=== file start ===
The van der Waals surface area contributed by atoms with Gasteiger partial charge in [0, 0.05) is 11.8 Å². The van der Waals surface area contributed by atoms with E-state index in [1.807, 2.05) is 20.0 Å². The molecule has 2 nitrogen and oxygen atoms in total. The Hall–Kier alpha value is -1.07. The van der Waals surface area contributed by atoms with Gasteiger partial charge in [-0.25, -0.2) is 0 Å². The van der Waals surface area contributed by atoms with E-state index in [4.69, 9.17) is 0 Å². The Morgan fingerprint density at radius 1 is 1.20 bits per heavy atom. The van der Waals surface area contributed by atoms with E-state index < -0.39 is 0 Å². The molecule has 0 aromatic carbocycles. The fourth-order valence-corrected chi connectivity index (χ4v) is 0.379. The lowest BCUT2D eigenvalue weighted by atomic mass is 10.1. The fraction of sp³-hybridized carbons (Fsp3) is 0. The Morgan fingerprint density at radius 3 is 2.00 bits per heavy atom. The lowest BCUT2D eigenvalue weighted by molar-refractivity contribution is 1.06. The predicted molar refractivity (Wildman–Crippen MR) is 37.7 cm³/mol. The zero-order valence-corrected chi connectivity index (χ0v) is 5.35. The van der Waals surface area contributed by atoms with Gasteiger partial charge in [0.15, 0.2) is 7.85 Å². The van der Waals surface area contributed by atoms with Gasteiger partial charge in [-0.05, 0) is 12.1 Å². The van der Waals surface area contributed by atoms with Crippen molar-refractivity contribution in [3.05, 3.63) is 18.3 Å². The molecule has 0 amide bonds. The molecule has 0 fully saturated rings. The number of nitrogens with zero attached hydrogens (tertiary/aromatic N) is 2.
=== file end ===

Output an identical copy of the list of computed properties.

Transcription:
The van der Waals surface area contributed by atoms with Gasteiger partial charge in [0, 0.05) is 11.8 Å². The van der Waals surface area contributed by atoms with E-state index in [1.807, 2.05) is 20.0 Å². The molecule has 2 nitrogen and oxygen atoms in total. The Hall–Kier alpha value is -1.07. The van der Waals surface area contributed by atoms with Gasteiger partial charge in [-0.25, -0.2) is 0 Å². The van der Waals surface area contributed by atoms with E-state index in [4.69, 9.17) is 0 Å². The Morgan fingerprint density at radius 1 is 1.20 bits per heavy atom. The van der Waals surface area contributed by atoms with E-state index < -0.39 is 0 Å². The molecule has 0 aromatic carbocycles. The fourth-order valence-corrected chi connectivity index (χ4v) is 0.379. The lowest BCUT2D eigenvalue weighted by atomic mass is 10.1. The fraction of sp³-hybridized carbons (Fsp3) is 0. The Morgan fingerprint density at radius 3 is 2.00 bits per heavy atom. The lowest BCUT2D eigenvalue weighted by molar-refractivity contribution is 1.06. The predicted molar refractivity (Wildman–Crippen MR) is 37.7 cm³/mol. The zero-order valence-corrected chi connectivity index (χ0v) is 5.35. The van der Waals surface area contributed by atoms with Gasteiger partial charge in [0.15, 0.2) is 7.85 Å². The van der Waals surface area contributed by atoms with Gasteiger partial charge in [-0.05, 0) is 12.1 Å². The van der Waals surface area contributed by atoms with Crippen molar-refractivity contribution in [3.05, 3.63) is 18.3 Å². The molecule has 0 amide bonds. The molecule has 0 fully saturated rings. The number of nitrogens with zero attached hydrogens (tertiary/aromatic N) is 2.